Service providers know networks and have run data centers for years. But providers building telecom cloud infrastructure...
for enterprise customers will discover that increased data center expertise is critical when capital might be short. There are telecom outsourcing options for service providers that are struggling to compete in the cloud against other carriers as well as the new and agile cloud providers that specialize in it.
The telecom outsourcing options for cloud infrastructure are varied. Operators can find help with design and development or day-to-day management.
[Service providers] don't have a lot of money to dedicate to data center-based services … [and] want something that's cost-effective.
Amy Larsen DeCarlo
Principal Analyst, Current Analysis
Service providers that face competitive pressure to launch cloud services but lack capital to do so are turning to telecom outsourcing services, according to Amy Larsen DeCarlo, principal analyst at Current Analysis. Like their own customers, carriers are looking to minimize their upfront capital expenses by outsourcing various pieces of their cloud deployments, she said.
"Service providers are spending a lot of money investing in their networks and a lot of that money is going into the wireless infrastructure," Larsen DeCarlo said. "They don't have a lot of money to dedicate to data center-based services … so service providers want something that's cost-effective."
Telecom outsourcing for cloud: build-out vs. management
Some service providers are looking for turnkey cloud computing equipment packages that vendors have pre-assembled, according to Lew Tucker, vice president and CTO of cloud computing at Cisco Systems. This approach to telecom outsourcing offers carriers a quicker time to market for large-scale deployments by dictating the service objectives but leaving the cloud infrastructure design, testing, integration and configuration to the vendor, Tucker said.
"Our objective is to make it possible for service providers to spend less time bringing up the basic infrastructure so they can spend more time on making each of their service offerings the best in the market," Tucker said.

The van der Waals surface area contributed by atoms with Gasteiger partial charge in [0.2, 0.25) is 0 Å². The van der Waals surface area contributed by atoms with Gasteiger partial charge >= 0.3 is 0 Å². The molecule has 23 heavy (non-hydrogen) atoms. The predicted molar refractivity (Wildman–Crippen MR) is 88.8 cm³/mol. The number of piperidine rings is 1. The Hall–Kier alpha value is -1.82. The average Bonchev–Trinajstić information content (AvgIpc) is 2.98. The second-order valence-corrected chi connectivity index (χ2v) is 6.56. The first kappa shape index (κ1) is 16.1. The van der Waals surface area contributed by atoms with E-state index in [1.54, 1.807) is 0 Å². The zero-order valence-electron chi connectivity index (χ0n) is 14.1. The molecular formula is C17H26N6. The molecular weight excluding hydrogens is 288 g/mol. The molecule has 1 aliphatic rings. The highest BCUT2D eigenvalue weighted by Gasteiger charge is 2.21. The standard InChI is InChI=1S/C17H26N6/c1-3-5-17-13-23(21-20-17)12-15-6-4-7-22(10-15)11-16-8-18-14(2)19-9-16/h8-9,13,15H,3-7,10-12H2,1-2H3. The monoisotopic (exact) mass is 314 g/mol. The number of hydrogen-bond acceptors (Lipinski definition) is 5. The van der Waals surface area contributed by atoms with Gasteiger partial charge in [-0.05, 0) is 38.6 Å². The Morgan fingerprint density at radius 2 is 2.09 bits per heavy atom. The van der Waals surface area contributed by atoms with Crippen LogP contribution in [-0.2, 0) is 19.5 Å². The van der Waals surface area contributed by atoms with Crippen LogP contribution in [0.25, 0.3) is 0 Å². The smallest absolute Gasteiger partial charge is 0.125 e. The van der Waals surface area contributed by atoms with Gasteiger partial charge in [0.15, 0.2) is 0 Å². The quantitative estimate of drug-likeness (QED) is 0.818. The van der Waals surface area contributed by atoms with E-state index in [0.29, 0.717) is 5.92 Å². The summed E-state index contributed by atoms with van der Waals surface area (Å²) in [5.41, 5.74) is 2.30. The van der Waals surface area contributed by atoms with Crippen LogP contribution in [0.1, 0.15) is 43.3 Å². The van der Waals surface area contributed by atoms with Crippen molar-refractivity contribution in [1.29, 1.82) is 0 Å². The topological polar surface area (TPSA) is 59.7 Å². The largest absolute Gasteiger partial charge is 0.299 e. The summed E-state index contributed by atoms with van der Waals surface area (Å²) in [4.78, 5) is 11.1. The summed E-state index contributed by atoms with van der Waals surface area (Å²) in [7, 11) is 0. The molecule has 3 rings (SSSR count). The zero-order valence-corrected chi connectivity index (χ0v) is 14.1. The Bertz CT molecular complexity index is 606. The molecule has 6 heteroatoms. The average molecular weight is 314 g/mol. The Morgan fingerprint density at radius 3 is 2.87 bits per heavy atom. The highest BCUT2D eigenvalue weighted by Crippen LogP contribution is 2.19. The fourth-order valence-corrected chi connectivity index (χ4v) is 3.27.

These turnkey options mitigate the risk of building out the infrastructure "before one sale is made," said Lauren Robinette, principal analyst at ACG Research. "Cisco [is] managing the infrastructure … until the service provider directly takes on this business."
But there's a catch to this kind of telecom outsourcing for cloud deployment: Lock-in with a single vendor, she said.
Larger telecom cloud vendors such as Alcatel-Lucent, Ericsson and Huawei "take a more pure 'outsource your multi-vendor platform [to us]'" approach similar to HP and IBM, partnering with various cloud infrastructure vendors, Robinette said. Those vendor-agnostic services generally appeal more to service providers than "the 'pure Cisco-only' approach," she said.
DeCarlo cautioned that service providers may not be able to differentiate their cloud services as easily if they adopt telecom outsourcing services that uniformly pre-package cloud infrastructure -- especially if business enterprises demand further customization that requires carriers to enlist the vendor again.
"Then you're going to have to spend for extra development cycles [for services that] you haven't really built into that model," she said. "On the flip side, the providers that have built their own stuff and are incredibly flexible might [have] some barriers they run into that we don't see right now."
Telecom outsourcing delivers unified communications cloud infrastructure for several carriers
Verizon Business, Orange Business Services and Swisscom recently commissioned Cisco to build and implement Unified Communications as a Service (UCaaS) infrastructure to deploy UC and collaboration services from the cloud.
Orange had experience operating hosted communications services with Cisco gear, but those deployments were designed with dedicated infrastructure for each client. Building multitenant clouds with automatic service provisioning was new territory for Orange that would require telecom outsourcing services to support design and integration, according to Paul Molinier, vice president of the unified communications and collaboration business unit.
"We have established a very good and strong partnership with Cisco, so it was natural for us to talk with Cisco about this new opportunity," Molinier said.
Like Orange, many service providers will choose telecom outsourcing services for cloud deployments based on their relationships with existing vendors, Larsen DeCarlo said.
"[Service providers] are looking in every direction they can," Larsen DeCarlo said. "To some degree, it depends on who the vendor is. If the vendor is a provider as well and has a lot of experience in not just professional services but also managed services, they're more likely to trust them [with cloud deployments], like HP and IBM."
Let us know what you think about the story; email: Jessica Scarpati, News Writer.